hi CliveI have converted my own full sized bike to leccy and one of the bits that came with the kit was a thumb throttle. I find this invaluable when starting off with only one properly working leg. A good friend has just converted two Bromptons to leccy using the Nano conversion. Firstly for his wife then for him as he could not keep up with her. These also have the option of an additional thumb throttle. I would not expect an original Brompton leccy bike to include this thumb throttle option as EU rules banned it several years back. But pick up a second hand Brompton and do the same.
Raleigh do a good folding ebike for around £1400My SIL is looking for a folding ebike.
She has a PVC (central walkway at the rear) and does not want an external rack.
But she needs one that folds up small and neat.
She has tried my brothers folding ebike but fell off a few times at the step off stage.
This is due to many of the Chinese systems waiting a few rotations of the wheels before bringing in the emotor.
This surge just as you are maybe in a "too high prior to power" gear is what does the damage for her.
She would be far better with a pedelec where the power is instant and proportional crank torque applied.
Cost is not a problem.
I'm thinking of an electric Brompton for her or possibly a Go-Cycle.
Would experts kindly suggest any that meet the above criteria.
The biggest difference between older (and cheaper newer) ebikes and modern/expensive ones is how well the power is managed. Good bikes provide assistance so imperceptibly, that there's no kick or feeling like it's getting away from you. They just just feel like you're riding on the flat all the time, no matter how big the incline or headwind. It just feels natural and that you're just really strong today.Would definitely suggest that you try before you buy. Hubby bought a second hand bike, I went for a Volt Metro, folded nicely and the step through version suited my hip replacement (isn't it grand getting old). Anyway it was 50 years since I had ridden a bike, had my cycling proficiency certificate and everything then, BUT..... that thing about "you never forget how to ride a bike".... rubbish. I had no confidence at all. I found the Volt quite a powerful machine and it frightened me. Fell off a few times, couldn't get my balance to start off properly. In the end it went on ebay.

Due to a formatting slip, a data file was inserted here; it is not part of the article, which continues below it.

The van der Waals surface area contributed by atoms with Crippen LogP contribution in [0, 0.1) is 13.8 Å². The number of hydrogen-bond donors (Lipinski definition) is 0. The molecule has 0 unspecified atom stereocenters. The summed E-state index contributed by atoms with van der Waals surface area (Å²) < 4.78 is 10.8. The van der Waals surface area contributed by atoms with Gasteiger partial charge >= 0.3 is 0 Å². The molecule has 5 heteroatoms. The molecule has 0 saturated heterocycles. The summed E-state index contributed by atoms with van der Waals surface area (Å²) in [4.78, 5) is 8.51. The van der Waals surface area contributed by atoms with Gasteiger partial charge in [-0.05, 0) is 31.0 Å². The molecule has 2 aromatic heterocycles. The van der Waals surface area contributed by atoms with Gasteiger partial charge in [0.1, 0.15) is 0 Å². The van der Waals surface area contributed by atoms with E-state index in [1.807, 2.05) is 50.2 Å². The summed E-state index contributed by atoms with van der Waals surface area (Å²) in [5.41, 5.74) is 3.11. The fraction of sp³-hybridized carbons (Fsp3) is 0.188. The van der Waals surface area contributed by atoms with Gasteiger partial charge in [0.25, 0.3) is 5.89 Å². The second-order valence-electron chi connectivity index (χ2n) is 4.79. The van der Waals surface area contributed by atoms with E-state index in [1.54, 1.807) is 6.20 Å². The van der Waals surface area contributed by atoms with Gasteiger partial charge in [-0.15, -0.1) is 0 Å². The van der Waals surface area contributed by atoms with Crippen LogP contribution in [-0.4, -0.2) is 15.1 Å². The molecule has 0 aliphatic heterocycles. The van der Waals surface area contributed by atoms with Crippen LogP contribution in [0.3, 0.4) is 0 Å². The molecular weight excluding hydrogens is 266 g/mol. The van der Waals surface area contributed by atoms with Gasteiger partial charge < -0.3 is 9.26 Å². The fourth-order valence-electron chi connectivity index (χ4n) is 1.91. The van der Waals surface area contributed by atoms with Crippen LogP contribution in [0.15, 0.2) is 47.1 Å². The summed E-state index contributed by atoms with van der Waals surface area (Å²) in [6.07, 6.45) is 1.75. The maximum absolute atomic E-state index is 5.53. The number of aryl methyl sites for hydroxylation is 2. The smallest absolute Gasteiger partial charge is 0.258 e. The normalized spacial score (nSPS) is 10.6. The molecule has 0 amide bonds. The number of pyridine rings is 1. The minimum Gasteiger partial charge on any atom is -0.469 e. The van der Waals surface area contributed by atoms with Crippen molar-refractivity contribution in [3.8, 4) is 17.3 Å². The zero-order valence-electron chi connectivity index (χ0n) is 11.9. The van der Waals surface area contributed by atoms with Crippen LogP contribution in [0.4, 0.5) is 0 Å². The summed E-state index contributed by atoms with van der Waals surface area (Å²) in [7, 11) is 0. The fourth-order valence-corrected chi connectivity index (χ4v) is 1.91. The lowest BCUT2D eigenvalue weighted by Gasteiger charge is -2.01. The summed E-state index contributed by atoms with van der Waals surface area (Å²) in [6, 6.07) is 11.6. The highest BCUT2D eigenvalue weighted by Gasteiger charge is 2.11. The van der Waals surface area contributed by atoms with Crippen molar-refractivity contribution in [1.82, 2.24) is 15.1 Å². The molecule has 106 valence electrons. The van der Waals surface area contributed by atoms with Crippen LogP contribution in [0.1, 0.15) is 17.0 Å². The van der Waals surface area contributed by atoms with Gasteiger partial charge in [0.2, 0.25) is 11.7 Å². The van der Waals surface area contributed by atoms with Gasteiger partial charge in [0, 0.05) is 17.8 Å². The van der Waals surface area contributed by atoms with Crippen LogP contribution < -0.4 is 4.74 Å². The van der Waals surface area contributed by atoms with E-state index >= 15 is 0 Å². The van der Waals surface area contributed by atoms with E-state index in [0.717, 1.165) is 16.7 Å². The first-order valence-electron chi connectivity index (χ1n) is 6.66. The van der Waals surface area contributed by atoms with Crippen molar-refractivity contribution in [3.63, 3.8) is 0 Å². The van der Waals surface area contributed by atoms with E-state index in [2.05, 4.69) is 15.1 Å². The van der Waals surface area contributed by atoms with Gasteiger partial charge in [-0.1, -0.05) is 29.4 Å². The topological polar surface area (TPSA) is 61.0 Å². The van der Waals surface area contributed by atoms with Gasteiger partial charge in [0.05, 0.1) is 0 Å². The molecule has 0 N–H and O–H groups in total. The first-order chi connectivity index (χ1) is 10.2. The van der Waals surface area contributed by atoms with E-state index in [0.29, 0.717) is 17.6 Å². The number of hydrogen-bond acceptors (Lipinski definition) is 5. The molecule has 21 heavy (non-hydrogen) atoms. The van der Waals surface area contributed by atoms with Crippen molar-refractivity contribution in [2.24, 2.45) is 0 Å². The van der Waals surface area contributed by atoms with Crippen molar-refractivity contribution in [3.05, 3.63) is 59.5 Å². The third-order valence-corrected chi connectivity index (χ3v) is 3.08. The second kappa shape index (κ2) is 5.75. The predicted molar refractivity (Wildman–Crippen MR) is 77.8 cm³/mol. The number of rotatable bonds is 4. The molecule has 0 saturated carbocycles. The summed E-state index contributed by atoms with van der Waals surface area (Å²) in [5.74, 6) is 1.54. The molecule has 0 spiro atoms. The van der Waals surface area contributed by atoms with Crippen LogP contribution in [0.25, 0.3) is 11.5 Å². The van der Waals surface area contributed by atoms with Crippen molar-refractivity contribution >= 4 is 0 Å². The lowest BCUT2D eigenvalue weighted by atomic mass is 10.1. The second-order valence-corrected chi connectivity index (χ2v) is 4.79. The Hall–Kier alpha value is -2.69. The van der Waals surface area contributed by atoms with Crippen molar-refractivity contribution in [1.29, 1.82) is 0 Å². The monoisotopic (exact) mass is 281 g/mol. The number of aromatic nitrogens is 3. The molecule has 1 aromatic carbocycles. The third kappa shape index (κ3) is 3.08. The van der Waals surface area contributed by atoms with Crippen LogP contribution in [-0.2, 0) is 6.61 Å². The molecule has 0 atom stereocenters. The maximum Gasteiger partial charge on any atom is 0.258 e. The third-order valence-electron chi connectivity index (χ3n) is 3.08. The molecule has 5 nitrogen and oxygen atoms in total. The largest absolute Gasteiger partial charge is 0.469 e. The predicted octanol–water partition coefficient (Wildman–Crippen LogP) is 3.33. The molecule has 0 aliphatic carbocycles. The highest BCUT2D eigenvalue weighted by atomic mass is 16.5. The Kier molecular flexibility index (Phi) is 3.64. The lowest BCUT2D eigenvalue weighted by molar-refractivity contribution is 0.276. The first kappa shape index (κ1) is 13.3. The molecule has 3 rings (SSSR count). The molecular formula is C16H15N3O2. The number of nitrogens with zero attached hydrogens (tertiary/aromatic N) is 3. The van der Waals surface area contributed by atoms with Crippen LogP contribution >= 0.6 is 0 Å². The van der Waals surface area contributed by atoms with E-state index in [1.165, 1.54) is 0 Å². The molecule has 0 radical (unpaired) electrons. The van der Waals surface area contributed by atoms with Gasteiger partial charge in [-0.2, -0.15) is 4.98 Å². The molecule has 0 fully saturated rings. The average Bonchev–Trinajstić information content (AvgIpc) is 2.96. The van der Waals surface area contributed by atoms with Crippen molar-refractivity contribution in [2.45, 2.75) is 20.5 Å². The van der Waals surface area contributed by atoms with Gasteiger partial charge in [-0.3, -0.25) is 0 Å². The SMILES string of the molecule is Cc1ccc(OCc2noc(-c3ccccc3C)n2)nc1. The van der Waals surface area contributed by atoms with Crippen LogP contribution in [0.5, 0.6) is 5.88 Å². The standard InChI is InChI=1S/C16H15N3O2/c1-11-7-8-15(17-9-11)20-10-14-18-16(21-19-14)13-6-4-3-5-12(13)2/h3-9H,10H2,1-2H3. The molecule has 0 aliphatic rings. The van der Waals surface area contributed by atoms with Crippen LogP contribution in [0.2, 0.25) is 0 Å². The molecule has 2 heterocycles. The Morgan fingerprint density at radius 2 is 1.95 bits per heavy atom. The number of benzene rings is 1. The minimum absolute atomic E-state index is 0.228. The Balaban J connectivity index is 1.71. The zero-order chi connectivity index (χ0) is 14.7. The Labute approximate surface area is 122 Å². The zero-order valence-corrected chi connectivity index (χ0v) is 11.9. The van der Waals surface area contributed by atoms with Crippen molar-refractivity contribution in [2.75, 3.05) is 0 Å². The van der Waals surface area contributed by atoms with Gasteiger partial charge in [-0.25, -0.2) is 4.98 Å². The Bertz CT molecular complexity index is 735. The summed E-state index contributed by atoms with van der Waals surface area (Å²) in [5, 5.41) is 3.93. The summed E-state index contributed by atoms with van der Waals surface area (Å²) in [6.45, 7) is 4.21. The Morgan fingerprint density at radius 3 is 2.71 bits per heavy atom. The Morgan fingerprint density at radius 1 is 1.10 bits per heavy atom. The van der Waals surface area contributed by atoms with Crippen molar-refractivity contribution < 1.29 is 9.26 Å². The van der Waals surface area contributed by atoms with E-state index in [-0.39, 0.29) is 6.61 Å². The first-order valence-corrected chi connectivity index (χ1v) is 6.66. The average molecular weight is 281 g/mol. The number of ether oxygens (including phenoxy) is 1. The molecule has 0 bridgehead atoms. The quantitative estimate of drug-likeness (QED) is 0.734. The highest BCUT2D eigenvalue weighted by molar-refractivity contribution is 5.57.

There is one regularly on the Leeds Liverpool canal and it looks great. Gives the stroke surviver a new lease of life!And if she keeps on falling off, we have a folding electric trike - Jorvik - not cheap, but its stability is the key - and it tows the doggy hut!